CW: assault, threats of violence
Yesterday, someone threatened to kill me on a train. Straight up, I’m physically unharmed and am safe now.
I was on a busy train in Sydney on my way to see my partner. I was sitting in front of a woman who was making various racial and other demographical slurs at passengers of varying levels of disgustingness, bragging to herself about how she’d beat the fuck out of them if any of them got off at her stop. I half turned and said something to the effect of “That’s enough ma’am.” I don’t know if she heard me.
A short time later, she answered the phone and started telling whoever she was speaking to about how disgusting various other passengers on the train were for their race, weight, sexual preferences and other traits. I turned around and said “Ma’am, that’s not ok.”
She started screaming at me. She got very close to me and yelled in my ear that she hoped I was getting off at her stop, because she was going to “bash your fucking head in”. I’m no stranger to death threats – I get them all the time online and shouted at me across the street for my ethical/political views while doing advocacy or political outreach. This was the first time I’ve ever actually felt like it was a credible threat of violence. It’s different when you can feel their breath on your ear.
I froze. I didn’t know what to do. I kept my head half turned to her, keeping her in my peripheral vision and trying to mentally prepare to defend myself. I didn’t know what she was going to do. Maybe I should have walked off or tried to de-escalate, but it turns out that’s easier said than done when your fight or flight kicks in (I can thank my shit evolutionary wiring for that I guess). All I could do was sit there and hope it didn’t escalate beyond screaming.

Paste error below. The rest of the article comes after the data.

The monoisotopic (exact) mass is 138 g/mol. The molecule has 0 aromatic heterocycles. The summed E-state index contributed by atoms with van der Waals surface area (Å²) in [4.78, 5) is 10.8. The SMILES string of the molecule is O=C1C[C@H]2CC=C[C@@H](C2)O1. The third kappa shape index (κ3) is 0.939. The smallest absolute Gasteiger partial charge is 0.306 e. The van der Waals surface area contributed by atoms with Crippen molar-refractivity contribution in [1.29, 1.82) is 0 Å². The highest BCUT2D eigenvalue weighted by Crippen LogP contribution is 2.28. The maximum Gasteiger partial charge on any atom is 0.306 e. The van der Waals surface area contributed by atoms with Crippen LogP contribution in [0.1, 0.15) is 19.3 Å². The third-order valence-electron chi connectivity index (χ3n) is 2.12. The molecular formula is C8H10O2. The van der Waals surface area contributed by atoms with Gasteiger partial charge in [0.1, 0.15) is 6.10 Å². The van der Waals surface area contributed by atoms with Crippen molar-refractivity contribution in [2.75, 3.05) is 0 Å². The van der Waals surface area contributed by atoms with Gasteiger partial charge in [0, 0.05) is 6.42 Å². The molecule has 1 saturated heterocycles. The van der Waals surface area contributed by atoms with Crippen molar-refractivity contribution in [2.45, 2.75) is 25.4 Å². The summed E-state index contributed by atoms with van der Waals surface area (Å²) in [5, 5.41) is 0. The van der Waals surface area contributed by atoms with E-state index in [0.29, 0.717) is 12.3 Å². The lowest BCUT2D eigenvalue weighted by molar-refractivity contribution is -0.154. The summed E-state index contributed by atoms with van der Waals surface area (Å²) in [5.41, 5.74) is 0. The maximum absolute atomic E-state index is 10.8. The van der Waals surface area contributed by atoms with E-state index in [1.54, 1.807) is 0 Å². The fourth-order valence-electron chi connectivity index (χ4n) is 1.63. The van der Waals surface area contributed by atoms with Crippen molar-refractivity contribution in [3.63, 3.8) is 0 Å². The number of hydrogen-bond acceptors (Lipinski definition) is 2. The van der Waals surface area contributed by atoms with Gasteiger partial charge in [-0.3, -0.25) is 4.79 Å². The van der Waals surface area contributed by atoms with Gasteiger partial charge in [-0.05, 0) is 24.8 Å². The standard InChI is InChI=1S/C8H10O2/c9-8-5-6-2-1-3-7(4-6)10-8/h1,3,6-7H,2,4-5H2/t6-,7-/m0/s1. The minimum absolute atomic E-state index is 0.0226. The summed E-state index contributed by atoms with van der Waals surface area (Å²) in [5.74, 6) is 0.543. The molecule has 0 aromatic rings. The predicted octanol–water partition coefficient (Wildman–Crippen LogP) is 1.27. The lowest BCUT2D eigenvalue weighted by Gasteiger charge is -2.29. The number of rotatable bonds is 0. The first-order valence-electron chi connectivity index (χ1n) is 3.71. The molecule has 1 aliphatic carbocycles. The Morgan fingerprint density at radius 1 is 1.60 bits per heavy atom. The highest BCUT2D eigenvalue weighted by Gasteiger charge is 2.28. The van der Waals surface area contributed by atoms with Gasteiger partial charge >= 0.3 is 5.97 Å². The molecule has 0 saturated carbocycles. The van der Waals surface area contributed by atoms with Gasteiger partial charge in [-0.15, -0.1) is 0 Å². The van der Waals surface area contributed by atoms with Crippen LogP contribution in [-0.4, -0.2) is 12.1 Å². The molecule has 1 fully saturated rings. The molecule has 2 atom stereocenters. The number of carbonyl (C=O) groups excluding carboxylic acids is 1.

This went on for about 5 minutes until she eventually got off at her stop, continuing to scream until she was out of ear shot.
There were about 25 other people in that train car within eyeshot. Not one of them said anything during this altercation. One passenger got off at the next stop and said “Good on you for standing up for yourself mate.”
“Thanks mate.” Was all I could bring myself to hoarsely say back.
I felt stiff and in shock until I got off at my stop, got in my partner’s car and started crying.
My first thought after the woman got off the train was probably something like anger or frustration. Not one person tried to intervene? To take my side? Barely a word after for trying to stand up to everyone? What would it have taken for them to do/say something? Would someone have done something if she started hitting me? If she pulled out a knife? Started stabbing me? I wish I could say I thought the answer to any of these questions was definitely yes.
After taking some time to think about it though, I don’t think I blame them. That was a fucking scary situation. I would guess it was a combination of some kind of bystander effect and people just not wanting to get involved out of concern for their own safety.